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Wednesday, January 20, 2021

Good Grammar is the Life of the Party by Curtis Honeycutt - Book Tour + Giveaway


 

Join us for this tour from Jan 18 to Feb 5, 2021!

Book Details:

Book TitleGood Grammar Is the Life of the Party: Tips for a Wildly Successful Life by Curtis Honeycutt
Category:  Adult Non-Fiction, 18 yrs +, 244 pages
GenreHow-To, Humor, Grammar and Writing Reference
PublisherThe County Publishing
Release date:   May, 2020
Content Rating:  PG-13: "I write "hell," "damn," and "shit" a few times. Maybe "ass." ."

 


Book Description:

Grammar rules! Good Grammar is the Life of the Party: Tips for a Wildly Successful Life will convert grammar goofballs into bonafide word nerds. As the writer of the award-winning humor column “Grammar Guy,” Curtis Honeycutt’s grammar advice appears in dozens of newspapers every week. His debut book—filled with witty word wisdom—is designed to make your life more awesome by improving your grammar. Do you love language, but sometimes get tripped up by confusing grammar rules? Good Grammar is the Life of the Party is like a cheat code for your social life. Level up your grammar game to become a linguistic legend—from romantic relationships to job promotions to getting invited to fancy roof parties. Climb the corporate ladder, convince people you’re smart, and win at life with dozens of helpful tips on how to master the English language.

Buy the Book:
Add to Goodreads

Guest Post

Mustard is a must

“The road to hell is paved with adverbs.”

—Stephen King

 What’s a sandwich without a little sauce? And, by sauce, of course, I mean mustard. Without mustard, a sandwich is dry, boring and lifeless. Please, I don’t want any emails from the pro-mayo lobby on this one. For me, it’s mustard or bust.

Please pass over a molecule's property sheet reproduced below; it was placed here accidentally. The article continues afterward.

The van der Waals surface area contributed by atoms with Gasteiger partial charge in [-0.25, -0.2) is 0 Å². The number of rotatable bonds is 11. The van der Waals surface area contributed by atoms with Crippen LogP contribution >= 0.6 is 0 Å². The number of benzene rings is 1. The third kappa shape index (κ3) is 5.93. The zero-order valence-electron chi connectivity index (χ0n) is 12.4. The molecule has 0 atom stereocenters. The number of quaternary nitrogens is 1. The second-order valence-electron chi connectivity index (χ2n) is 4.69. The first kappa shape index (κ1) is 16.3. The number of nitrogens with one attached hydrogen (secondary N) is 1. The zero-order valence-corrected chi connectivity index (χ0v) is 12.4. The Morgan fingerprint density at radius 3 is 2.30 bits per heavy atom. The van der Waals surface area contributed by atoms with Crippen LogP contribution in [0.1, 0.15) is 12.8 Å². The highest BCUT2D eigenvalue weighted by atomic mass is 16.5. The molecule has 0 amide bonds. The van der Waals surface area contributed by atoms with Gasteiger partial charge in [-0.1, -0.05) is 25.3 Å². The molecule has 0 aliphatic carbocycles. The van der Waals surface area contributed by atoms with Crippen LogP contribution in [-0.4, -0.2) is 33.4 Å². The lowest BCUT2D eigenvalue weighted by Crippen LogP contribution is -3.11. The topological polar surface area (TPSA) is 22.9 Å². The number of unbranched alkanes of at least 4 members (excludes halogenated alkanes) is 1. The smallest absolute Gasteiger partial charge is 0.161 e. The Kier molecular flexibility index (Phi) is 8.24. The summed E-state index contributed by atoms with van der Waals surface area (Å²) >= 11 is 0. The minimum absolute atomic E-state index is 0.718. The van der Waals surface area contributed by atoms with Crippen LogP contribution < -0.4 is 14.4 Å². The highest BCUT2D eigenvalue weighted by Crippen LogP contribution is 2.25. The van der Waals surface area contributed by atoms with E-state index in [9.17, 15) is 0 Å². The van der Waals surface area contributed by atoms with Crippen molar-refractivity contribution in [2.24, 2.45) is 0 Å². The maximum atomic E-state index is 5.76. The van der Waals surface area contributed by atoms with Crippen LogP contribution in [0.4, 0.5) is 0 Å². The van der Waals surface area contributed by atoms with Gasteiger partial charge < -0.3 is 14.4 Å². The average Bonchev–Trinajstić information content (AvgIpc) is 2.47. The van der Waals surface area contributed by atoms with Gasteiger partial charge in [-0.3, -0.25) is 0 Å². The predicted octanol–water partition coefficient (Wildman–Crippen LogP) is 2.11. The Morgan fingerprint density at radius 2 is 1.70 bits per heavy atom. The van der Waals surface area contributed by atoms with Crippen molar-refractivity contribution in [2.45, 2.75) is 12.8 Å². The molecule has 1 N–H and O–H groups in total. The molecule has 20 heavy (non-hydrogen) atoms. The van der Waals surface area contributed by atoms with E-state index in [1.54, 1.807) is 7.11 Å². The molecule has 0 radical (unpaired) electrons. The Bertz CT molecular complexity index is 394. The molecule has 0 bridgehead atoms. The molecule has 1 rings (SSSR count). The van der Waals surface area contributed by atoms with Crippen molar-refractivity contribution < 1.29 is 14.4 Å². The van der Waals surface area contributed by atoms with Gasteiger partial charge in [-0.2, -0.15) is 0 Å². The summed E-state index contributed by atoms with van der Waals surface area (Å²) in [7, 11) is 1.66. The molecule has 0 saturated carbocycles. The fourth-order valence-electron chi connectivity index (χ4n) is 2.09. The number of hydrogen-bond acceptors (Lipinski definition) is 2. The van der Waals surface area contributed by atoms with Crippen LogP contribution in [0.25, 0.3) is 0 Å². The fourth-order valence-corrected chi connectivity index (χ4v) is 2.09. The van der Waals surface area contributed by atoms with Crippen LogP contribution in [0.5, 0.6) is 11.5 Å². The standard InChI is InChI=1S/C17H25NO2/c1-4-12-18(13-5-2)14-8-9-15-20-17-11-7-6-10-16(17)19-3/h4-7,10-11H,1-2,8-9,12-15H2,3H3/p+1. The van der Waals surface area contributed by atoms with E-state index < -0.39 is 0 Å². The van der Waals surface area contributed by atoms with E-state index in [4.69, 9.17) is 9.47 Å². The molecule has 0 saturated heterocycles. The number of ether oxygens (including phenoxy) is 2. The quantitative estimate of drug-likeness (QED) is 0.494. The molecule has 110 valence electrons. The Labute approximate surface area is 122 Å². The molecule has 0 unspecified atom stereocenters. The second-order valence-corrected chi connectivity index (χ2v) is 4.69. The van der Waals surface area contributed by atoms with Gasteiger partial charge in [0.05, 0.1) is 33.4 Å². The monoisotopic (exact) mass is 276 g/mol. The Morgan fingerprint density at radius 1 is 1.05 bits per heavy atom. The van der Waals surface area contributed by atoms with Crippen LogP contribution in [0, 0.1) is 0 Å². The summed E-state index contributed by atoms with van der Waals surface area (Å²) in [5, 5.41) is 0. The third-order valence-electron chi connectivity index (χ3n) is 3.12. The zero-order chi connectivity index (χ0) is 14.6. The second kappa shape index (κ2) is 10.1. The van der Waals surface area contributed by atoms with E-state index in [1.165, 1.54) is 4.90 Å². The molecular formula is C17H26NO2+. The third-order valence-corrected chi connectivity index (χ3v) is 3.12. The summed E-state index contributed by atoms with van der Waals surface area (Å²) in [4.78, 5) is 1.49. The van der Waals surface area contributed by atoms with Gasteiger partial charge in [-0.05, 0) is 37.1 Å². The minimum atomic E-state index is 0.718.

Adverbs are like sentence mustard. They add flavor and intensity to otherwise plain word sandwiches. An adverb is a word that modifies a verb, adjective, another adverb, or an entire sentence or clause. Most of us think of adverbs being words that always end in -ly. The fact is, many adverbs do end in -ly.

 Sam walked slowly to school.

 Hampton chortled heartily at Peggy’s pun.

 I frequently check my email.

 On the other hand, there’s a long list of adverbs that do not end in -ly. Keep these words in mind the next time you play Mad Libs on a road trip: they include afterward, never, next, often, and almost. These adverbs are like the honey mustard of sandwich condiments; you might not even think you’re eating mustard because they’re so sweet and discreet.

 Adverbs never modify nouns—that’s a job strictly reserved for adjectives. Adjectives are like sentence cheese to the noun’s meat; they make sure the adverb doesn’t touch the noun. You do put the mustard on top of the cheese and not directly on the meat, right? We’re not barbarians, after all.

 The further I go into this metaphor, the hungrier I get. In this case, I suppose verbs are veggie toppings like lettuce, tomato, and probably pickles (although I’m personally not a pickle person).